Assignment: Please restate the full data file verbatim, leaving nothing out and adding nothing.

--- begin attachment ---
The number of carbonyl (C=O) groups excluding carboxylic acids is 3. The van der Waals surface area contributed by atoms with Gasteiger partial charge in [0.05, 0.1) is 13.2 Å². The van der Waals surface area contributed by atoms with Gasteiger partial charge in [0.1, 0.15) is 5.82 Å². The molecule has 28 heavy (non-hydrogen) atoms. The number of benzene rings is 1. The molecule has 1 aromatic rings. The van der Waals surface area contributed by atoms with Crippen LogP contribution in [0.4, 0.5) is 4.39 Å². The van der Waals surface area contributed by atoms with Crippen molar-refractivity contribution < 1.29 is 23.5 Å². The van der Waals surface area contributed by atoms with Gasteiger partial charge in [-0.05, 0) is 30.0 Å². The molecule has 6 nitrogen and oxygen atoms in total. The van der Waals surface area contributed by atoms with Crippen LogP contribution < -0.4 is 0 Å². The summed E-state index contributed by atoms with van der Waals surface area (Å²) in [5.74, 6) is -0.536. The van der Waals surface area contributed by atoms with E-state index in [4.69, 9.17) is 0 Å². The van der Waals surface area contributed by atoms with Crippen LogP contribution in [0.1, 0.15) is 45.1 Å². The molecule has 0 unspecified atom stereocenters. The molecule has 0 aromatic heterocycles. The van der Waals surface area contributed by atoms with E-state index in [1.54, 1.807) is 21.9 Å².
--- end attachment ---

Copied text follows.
The number of carbonyl (C=O) groups excluding carboxylic acids is 3. The van der Waals surface area contributed by atoms with Gasteiger partial charge in [0.05, 0.1) is 13.2 Å². The van der Waals surface area contributed by atoms with Gasteiger partial charge in [0.1, 0.15) is 5.82 Å². The molecule has 28 heavy (non-hydrogen) atoms. The number of benzene rings is 1. The molecule has 1 aromatic rings. The van der Waals surface area contributed by atoms with Crippen LogP contribution in [0.4, 0.5) is 4.39 Å². The van der Waals surface area contributed by atoms with Crippen molar-refractivity contribution < 1.29 is 23.5 Å². The van der Waals surface area contributed by atoms with Gasteiger partial charge in [-0.05, 0) is 30.0 Å². The molecule has 6 nitrogen and oxygen atoms in total. The van der Waals surface area contributed by atoms with Crippen LogP contribution < -0.4 is 0 Å². The summed E-state index contributed by atoms with van der Waals surface area (Å²) in [5.74, 6) is -0.536. The van der Waals surface area contributed by atoms with E-state index in [4.69, 9.17) is 0 Å². The van der Waals surface area contributed by atoms with Crippen LogP contribution in [0.1, 0.15) is 45.1 Å². The molecule has 0 unspecified atom stereocenters. The molecule has 0 aromatic heterocycles. The van der Waals surface area contributed by atoms with E-state index in [1.54, 1.807) is 21.9 Å².